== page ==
Somewhere in the history of ballet, a rumor started that dancers weren't very smart. Luckily, there are plenty of brilliant ballerinas who prove that rumor wrong. Take, for example, Melissa Thomas, a former American Ballet Theatre dancer who just graduated from Columbia University with a degree in psychology. She's now planning to pursue a master's degree in social work and eventually practice clinical psychotherapy. But as she tells it, ballet not only gave her the discipline she needed to succeed in her second career, it also became a passion that will never leave her.
Mark your calendars: There's some great ballet coming into your life over the next couple of weeks—all of which you can catch from the comfort of your couch. Keep an eye out for these programs:
Wendy Whelan: "Restless Creature" The New York City Ballet superstar will preview her new project at the Guggenheim Museum. She'll perform excerpts from new duets created collaboratively with choreographers Joshuah Beamish and Brian Brooks, and show a solo by Shen Wei.
American Ballet Theatre just announced an intriguing transatlantic dancer swap. Royal Ballet principal Steven McRae will come to New York to perform in ABT's Le Corsaire this June and Royal Danish Ballet principal Alban Lendorf will dance with the company in Sleeping Beauty this July. In exchange, ABT will lend principal Cory Stearns to The Royal Ballet in December and soloist Isabella Boylston to the Royal Danish Ballet for their Nutcracker.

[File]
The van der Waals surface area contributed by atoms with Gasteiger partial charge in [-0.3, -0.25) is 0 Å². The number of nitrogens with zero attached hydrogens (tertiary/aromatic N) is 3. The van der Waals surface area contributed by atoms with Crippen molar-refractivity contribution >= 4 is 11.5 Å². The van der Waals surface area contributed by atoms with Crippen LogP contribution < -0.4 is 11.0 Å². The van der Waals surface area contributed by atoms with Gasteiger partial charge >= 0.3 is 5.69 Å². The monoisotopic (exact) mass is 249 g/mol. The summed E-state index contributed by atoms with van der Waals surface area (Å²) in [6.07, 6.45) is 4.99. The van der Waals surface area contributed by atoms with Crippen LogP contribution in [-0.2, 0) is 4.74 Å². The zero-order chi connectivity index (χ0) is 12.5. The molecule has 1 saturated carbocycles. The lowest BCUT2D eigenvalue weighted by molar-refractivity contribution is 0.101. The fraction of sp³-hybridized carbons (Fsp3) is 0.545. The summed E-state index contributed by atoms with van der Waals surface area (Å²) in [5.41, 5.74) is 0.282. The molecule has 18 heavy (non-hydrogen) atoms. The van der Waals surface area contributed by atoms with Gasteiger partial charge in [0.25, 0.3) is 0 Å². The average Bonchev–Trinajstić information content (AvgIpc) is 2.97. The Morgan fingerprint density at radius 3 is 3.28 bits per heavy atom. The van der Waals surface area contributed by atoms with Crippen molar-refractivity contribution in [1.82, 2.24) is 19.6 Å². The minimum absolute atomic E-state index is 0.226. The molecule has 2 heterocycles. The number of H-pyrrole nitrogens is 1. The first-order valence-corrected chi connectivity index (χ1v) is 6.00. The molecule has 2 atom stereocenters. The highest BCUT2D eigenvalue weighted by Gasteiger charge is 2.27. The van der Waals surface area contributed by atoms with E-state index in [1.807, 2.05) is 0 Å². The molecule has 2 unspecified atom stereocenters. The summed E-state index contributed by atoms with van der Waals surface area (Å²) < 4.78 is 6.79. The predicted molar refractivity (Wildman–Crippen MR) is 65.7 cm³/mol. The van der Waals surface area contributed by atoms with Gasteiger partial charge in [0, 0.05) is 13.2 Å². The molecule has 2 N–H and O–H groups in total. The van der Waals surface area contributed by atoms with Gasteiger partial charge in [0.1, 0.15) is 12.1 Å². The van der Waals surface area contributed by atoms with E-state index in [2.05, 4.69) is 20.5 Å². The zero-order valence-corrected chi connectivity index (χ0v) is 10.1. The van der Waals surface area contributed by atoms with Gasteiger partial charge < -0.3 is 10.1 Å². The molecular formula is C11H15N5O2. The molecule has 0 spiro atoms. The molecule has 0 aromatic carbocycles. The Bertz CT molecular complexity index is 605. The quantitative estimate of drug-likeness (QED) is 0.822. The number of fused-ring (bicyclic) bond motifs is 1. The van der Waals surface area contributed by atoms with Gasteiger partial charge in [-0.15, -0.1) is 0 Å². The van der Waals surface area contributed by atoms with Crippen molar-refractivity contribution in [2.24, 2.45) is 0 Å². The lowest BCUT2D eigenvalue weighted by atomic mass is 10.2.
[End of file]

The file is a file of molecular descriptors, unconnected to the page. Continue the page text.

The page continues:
Getting to attend the annual Dance Magazine Awards is one of my favorite perks of this job. The caliber of artists you get to rub shoulders with each year is kind of amazing, if a bit overwhelming. The first time I went, as a Dance Magazine intern, I remember seeing Alessandra Ferri float up the aisle to accept her award with the exact same effortless fluidity she moves with onstage.
Last night I got to see American Ballet Theatre in Alexei Ratmansky's Nutcracker. I absolutely love this production. The choreography is thrilling, with psychological twists and an epic grand pas de deux. I'll admit it: I even cried at the end.